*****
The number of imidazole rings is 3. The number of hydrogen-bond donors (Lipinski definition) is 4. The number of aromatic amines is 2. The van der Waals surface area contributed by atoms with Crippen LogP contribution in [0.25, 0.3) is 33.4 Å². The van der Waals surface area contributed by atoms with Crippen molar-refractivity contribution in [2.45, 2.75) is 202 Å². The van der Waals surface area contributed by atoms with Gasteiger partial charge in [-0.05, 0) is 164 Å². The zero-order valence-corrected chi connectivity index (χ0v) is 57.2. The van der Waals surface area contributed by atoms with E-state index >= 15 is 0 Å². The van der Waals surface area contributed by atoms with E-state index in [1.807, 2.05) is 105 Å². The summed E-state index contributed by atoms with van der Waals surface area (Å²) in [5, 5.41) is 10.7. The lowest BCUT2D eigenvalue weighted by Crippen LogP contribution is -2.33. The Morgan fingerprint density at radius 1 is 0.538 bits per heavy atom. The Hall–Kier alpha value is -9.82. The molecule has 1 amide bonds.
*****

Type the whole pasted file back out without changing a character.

The number of imidazole rings is 3. The number of hydrogen-bond donors (Lipinski definition) is 4. The number of aromatic amines is 2. The van der Waals surface area contributed by atoms with Crippen LogP contribution in [0.25, 0.3) is 33.4 Å². The van der Waals surface area contributed by atoms with Crippen molar-refractivity contribution in [2.45, 2.75) is 202 Å². The van der Waals surface area contributed by atoms with Gasteiger partial charge in [-0.05, 0) is 164 Å². The zero-order valence-corrected chi connectivity index (χ0v) is 57.2. The van der Waals surface area contributed by atoms with E-state index >= 15 is 0 Å². The van der Waals surface area contributed by atoms with E-state index in [1.807, 2.05) is 105 Å². The summed E-state index contributed by atoms with van der Waals surface area (Å²) in [5, 5.41) is 10.7. The lowest BCUT2D eigenvalue weighted by Crippen LogP contribution is -2.33. The Morgan fingerprint density at radius 1 is 0.538 bits per heavy atom. The Hall–Kier alpha value is -9.82. The molecule has 1 amide bonds.